Want to shock, disturb people with my work: Q
The director, whose full name is Quashiq Mukherjee, is dubbed as India's most dangerous filmmaker
His films don't release in a theatre near you, and neither does he think they're meant to be enjoyed with cola and popcorn. Director Qaushiq Mukherjee, aka Q, dubbed India's most dangerous filmmaker, says he wants to "create some sort of physical disturbance" in his audience by targeting their conscience.
Known for films like Gandu and Tasher Desh, Q - who is excited about his film Garbage becoming the only Indian film screened in the Panorama section of the 68th Berlin International Film Festival this year - says he is not in the industry for entertainment.
Garbage will have its world premiere on February 21 at the ongoing Berlin International Film Festival.
"My whole idea is to shock people, to stun you when you encounter my work. Cinema in India is looked as an entertainment device. I don't look at it like that," says Q, adding, "Cinema is an information device for me, a communication device. And I have to not only counter people's ideas of cinema, but also counter the crores and crores of marketing money that goes into proliferating bullshit by filling the minds of people with bullshit data. In order to clear through that and have any kind of impact, I have to do something really outrageous. It is just a communication strategy and nothing else, and the form that I practice is shock cinema."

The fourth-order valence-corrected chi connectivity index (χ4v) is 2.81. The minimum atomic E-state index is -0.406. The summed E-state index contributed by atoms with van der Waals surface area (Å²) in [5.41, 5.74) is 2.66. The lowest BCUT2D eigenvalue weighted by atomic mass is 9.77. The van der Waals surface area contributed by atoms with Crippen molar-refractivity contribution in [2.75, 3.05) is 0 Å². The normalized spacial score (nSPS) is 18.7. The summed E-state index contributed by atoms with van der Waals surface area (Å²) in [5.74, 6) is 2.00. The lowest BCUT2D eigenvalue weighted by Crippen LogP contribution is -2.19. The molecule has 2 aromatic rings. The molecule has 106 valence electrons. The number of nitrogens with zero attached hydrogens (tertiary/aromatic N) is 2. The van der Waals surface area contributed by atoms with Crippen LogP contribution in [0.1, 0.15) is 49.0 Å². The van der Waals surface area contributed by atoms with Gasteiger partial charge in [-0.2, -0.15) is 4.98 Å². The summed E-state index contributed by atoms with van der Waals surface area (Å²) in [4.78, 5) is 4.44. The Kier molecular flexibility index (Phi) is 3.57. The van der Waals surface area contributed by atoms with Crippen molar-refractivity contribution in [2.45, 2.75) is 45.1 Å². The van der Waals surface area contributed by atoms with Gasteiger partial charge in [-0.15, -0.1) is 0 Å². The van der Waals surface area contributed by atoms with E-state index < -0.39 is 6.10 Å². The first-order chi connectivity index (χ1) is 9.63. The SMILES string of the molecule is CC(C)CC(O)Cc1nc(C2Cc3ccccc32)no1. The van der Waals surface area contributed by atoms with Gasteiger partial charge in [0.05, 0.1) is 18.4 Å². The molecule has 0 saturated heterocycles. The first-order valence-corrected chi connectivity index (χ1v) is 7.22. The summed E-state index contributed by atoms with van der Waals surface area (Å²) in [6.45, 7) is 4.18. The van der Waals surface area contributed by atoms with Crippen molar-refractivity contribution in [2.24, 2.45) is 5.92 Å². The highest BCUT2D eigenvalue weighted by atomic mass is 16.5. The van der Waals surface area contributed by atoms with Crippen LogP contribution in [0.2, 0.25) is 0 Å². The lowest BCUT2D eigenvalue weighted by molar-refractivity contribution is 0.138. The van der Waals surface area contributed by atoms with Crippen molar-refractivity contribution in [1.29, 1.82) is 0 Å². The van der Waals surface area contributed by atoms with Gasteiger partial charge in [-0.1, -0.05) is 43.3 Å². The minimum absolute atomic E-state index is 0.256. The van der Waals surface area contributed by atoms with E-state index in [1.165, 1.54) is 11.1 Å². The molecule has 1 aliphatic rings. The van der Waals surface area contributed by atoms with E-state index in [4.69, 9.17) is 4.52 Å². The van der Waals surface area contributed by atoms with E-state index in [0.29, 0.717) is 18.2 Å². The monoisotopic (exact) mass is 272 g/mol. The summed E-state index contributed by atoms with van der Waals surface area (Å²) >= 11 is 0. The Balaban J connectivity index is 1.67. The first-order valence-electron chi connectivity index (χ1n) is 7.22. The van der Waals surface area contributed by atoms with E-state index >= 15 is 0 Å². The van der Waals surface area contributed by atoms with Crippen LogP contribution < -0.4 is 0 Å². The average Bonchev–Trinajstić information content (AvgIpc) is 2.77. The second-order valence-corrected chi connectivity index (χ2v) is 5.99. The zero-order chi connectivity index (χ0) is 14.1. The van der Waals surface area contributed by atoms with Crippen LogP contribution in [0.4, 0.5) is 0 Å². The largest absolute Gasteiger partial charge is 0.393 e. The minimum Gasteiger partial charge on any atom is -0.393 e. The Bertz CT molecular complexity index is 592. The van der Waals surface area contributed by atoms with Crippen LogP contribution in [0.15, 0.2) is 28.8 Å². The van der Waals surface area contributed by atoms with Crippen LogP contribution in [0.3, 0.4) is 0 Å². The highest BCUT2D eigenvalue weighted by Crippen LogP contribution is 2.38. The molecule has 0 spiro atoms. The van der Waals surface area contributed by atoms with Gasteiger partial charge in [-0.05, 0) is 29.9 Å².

Is having the title of India's most dangerous filmmaker a challenge? "I don't really look at it that way. The dangerousness is in the eyes of a certain set of people who are not privy to the kind of image or this kind of positioning."
Q picks hard-hitting and off-beat subjects and doesn't shy away from breathing life to his stories by delving into the world of sex and abuse -- Bengali-language films Gandu, Tasher Desh and Ludo being cases in point. He has also made the sex comedy Brahman Naman for Netflix.
"I am not a traditional filmmaker and my films are not going to play in a theatre near you, because that is not my deal and not my world," the director says. "Traditionally, people look at cinema as a community entertainment thing. Many people sitting together and sharing a sort of a fantastic ride... That was the idea behind blockbusters. I have never watched that kind cinema and I am not aiming for that," he adds.
Q says he got interested in the film world because of a certain kind of cinema which was "very personal. I watched it alone because normally you wouldn't get that kind of films over here (in India) because nobody distributes them."
Gandu was not released in India, and Q is not hesitant to admit that his film Garbage -- a story about Phanishwar, a taxi driver in Goa, who lives with a mysterious girl whom he keeps in chains -- will also face trouble in getting a clearance from CBFC.
Garbage is produced by Shaailesh R Singh and Hansal Mehta of Karma Entertainment and Media LLP, and co-produced by Q.
Asked if he feels his talent is not as appreciated in India as it is abroad, Q says, "A Turkish writer might be a legend, but you would not know this as you don't know Turkish. But that doesn't take anything away from the person and the idea. I am always interested in artists that you didn't know about. I will always drop things you don't know about or haven't heard about. In my world, that is cool. I love that and I feel lucky to be able to find that."